By Petrus Kanisius, Environmental Education Media Officer
While our Environmental Education program has developed to reach all students from elementary school to Master’s students through puppet shows, lectures, field trips, mentorships, support and scholarships, we also reach out to an often overlooked target demographic for conservation education: teachers!
In October, we held the long-awaited Teacher Training workshop that aims to help teachers incorporate environmental sciences into the classroom. This year’s event builds upon the success of last year’s teacher training workshop by doubling the number of participants from 30 to 62! By collaborating with local NGO, the ASRI Foundation, and the Regional Education Department of Kayong Utara, we were able to pool our resources to provide a bigger and more interactive workshop, and reach more teachers from remote schools.
The workshop was held at ASRI’s health clinic on the border of Gunung Palung National Park, providing the perfect mountainous rainforest backdrop for the event. ASRI was also able to help provide accommodation for those participants who had traveled very far (a few teachers took a 4-hour speed boat down the river to get to the workshop!)
The participants included teachers and principals from elementary schools all the way to high schools. The Head of the Kayong Utara Education Office, Mr. Muhammad Irvan, opened the event – showing the participants that bringing environmental science into the classroom is openly encouraged and supported by the local government.
The first day of the two-day workshop started with the introduction of materials related to environmental education and group sharing of what methods are currently used. The afternoon consisted of a field trip to the nearby forest near Pulau Datok Beach to investigate the teaching resource merits of the flora and fauna itself. During the field trip, the participants were split into groups and encouraged to look for various ideas, inspirational teaching materials related to the environment or the surrounding biodiversity. The groups then presented their findings and ideas, and all individuals had the opportunity to provide input to each group, followed by a discussion of what teaching methods each school has already tried-and-tested and how to enrich them.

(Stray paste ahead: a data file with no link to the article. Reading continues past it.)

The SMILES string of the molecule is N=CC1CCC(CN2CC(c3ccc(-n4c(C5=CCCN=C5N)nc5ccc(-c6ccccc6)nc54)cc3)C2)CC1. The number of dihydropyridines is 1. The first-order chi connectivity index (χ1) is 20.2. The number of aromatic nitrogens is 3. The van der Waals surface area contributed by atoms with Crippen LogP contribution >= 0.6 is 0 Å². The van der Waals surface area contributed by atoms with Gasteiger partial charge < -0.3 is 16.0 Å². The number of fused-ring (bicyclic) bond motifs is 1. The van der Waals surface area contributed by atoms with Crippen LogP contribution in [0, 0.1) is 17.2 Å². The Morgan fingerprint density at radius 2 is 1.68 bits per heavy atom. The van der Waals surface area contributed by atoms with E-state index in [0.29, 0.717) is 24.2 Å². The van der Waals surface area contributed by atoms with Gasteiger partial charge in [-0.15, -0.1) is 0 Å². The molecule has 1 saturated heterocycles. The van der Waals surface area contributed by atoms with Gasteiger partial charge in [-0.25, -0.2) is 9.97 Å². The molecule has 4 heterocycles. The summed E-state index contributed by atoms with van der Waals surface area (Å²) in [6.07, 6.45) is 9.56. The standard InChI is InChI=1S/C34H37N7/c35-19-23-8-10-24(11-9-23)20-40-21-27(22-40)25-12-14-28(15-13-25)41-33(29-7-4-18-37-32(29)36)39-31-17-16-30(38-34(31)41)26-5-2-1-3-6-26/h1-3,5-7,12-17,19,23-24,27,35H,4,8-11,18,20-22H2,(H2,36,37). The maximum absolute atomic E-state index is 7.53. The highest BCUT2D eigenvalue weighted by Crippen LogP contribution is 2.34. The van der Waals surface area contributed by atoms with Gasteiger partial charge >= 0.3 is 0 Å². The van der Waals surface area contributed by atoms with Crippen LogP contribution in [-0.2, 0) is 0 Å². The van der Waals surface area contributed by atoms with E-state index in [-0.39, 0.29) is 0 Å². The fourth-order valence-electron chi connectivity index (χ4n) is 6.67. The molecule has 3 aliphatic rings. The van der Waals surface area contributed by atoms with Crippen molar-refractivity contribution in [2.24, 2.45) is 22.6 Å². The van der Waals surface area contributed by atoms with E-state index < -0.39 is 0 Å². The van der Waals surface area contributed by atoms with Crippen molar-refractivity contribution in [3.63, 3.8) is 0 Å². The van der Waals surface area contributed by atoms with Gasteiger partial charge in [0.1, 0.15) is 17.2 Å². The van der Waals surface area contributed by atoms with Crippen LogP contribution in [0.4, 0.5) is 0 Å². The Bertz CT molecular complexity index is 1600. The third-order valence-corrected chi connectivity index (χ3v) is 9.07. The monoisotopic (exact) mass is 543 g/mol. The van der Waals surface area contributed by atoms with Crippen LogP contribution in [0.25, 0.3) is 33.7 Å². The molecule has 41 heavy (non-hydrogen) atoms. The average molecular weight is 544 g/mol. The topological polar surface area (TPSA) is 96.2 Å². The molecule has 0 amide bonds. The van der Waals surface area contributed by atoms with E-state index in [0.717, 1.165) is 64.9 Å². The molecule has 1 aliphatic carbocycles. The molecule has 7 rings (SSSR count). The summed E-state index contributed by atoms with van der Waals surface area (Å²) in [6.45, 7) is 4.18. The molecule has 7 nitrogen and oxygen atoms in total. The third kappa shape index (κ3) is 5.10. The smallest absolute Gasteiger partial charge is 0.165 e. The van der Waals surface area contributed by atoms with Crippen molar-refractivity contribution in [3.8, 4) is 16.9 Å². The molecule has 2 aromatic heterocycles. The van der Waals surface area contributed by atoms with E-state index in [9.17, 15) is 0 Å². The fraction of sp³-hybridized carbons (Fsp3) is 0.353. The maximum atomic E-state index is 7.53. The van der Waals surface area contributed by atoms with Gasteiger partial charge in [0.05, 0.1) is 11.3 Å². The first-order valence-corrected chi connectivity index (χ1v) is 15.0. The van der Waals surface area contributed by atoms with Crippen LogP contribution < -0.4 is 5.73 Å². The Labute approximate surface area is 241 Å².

The next day was dotted with activities led by the fantastic facilitator Mr. Mas’ud Effendi from the Pasakt Baktiku Institute. Teachers were able to express ideas, plans and thoughts related to creative, interactive and fun teaching methods and how to best apply them to their respective schools.
While the goal for this workshop was to increase teacher capacities in content and material by incorporating environmental sciences and utilizing natural resources around the schools and district as a medium and teaching resource for students, the workshop also strongly developed the teaching process itself. The workshop created an open platform for schools in the Kayong Utara district to communicate and coordinate with each other about how they can actively participate in efforts to preserve the environment. Participant testimonials also happily reported that the teachers felt re-energized and motivated to try out new teaching methods and incorporate the course material. During the last day of the event, the teachers were also encouraged to join in creating the follow-up monitoring of participants to see if they are successful in implementing environmental education material in their schools.
GPOCP Program Director, Victoria Gehrke said, ”GPOCP works to educate and build awareness at all levels of the educational system to fundamentally change the understanding and behavior towards orangutans in the Gunung Palung landscape. We are very grateful that so many schools and teachers could participate this year, and thankful to ASRI for their big support. I look forward to seeing the follow-up with the teachers and how they have successfully incorporated the new material, concepts and techniques in their curriculum.”
We are so grateful for the support of our followers, our funders for this activity (Arcus Foundation, Woodland Park Zoo and Conservation, Food & Health), the ASRI Foundation and our amazing staff for their hard work!